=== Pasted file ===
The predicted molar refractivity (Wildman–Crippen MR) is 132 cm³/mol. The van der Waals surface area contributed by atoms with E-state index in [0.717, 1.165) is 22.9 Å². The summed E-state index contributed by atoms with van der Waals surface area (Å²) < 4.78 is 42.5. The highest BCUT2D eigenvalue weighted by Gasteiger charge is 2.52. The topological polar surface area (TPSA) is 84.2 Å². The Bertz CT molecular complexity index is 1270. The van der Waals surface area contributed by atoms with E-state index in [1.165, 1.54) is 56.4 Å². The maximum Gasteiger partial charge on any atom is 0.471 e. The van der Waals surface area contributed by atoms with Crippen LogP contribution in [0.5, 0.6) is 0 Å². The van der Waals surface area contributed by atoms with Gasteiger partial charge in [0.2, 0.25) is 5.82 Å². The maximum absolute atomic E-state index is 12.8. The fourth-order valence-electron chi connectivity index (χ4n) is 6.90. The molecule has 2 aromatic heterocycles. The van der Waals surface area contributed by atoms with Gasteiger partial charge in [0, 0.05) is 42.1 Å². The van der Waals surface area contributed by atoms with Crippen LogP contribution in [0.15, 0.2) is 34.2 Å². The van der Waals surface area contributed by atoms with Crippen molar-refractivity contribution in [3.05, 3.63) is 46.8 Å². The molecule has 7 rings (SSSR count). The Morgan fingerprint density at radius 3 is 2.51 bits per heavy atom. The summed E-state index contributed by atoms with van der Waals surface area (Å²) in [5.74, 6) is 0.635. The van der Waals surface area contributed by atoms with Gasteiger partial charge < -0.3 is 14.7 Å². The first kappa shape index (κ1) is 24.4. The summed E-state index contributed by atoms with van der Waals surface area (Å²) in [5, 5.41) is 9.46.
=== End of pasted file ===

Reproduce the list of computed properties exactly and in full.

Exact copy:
The predicted molar refractivity (Wildman–Crippen MR) is 132 cm³/mol. The van der Waals surface area contributed by atoms with E-state index in [0.717, 1.165) is 22.9 Å². The summed E-state index contributed by atoms with van der Waals surface area (Å²) < 4.78 is 42.5. The highest BCUT2D eigenvalue weighted by Gasteiger charge is 2.52. The topological polar surface area (TPSA) is 84.2 Å². The Bertz CT molecular complexity index is 1270. The van der Waals surface area contributed by atoms with E-state index in [1.165, 1.54) is 56.4 Å². The maximum Gasteiger partial charge on any atom is 0.471 e. The van der Waals surface area contributed by atoms with Crippen LogP contribution in [0.5, 0.6) is 0 Å². The van der Waals surface area contributed by atoms with Gasteiger partial charge in [0.2, 0.25) is 5.82 Å². The maximum absolute atomic E-state index is 12.8. The fourth-order valence-electron chi connectivity index (χ4n) is 6.90. The molecule has 2 aromatic heterocycles. The van der Waals surface area contributed by atoms with Gasteiger partial charge in [0, 0.05) is 42.1 Å². The van der Waals surface area contributed by atoms with Crippen LogP contribution in [0.15, 0.2) is 34.2 Å². The van der Waals surface area contributed by atoms with Crippen molar-refractivity contribution in [3.05, 3.63) is 46.8 Å². The molecule has 7 rings (SSSR count). The Morgan fingerprint density at radius 3 is 2.51 bits per heavy atom. The summed E-state index contributed by atoms with van der Waals surface area (Å²) in [5.74, 6) is 0.635. The van der Waals surface area contributed by atoms with Gasteiger partial charge < -0.3 is 14.7 Å². The first kappa shape index (κ1) is 24.4. The summed E-state index contributed by atoms with van der Waals surface area (Å²) in [5, 5.41) is 9.46.